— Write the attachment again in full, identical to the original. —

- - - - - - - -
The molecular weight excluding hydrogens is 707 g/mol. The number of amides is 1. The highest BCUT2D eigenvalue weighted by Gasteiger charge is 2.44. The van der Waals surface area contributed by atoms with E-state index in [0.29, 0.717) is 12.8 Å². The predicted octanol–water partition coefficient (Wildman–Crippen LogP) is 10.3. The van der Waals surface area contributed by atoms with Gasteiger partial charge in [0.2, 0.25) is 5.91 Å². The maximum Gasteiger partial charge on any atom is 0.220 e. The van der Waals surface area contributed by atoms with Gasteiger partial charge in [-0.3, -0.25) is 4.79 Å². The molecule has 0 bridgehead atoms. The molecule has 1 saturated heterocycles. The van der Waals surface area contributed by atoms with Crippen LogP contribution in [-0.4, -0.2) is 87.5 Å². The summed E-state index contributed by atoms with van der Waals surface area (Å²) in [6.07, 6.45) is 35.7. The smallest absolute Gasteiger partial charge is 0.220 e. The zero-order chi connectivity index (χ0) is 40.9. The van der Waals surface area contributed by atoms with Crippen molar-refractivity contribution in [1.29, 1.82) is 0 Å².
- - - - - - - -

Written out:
The molecular weight excluding hydrogens is 707 g/mol. The number of amides is 1. The highest BCUT2D eigenvalue weighted by Gasteiger charge is 2.44. The van der Waals surface area contributed by atoms with E-state index in [0.29, 0.717) is 12.8 Å². The predicted octanol–water partition coefficient (Wildman–Crippen LogP) is 10.3. The van der Waals surface area contributed by atoms with Gasteiger partial charge in [0.2, 0.25) is 5.91 Å². The maximum Gasteiger partial charge on any atom is 0.220 e. The van der Waals surface area contributed by atoms with Gasteiger partial charge in [-0.3, -0.25) is 4.79 Å². The molecule has 0 bridgehead atoms. The molecule has 1 saturated heterocycles. The van der Waals surface area contributed by atoms with Crippen LogP contribution in [-0.4, -0.2) is 87.5 Å². The summed E-state index contributed by atoms with van der Waals surface area (Å²) in [6.07, 6.45) is 35.7. The smallest absolute Gasteiger partial charge is 0.220 e. The zero-order chi connectivity index (χ0) is 40.9. The van der Waals surface area contributed by atoms with Crippen molar-refractivity contribution in [1.29, 1.82) is 0 Å².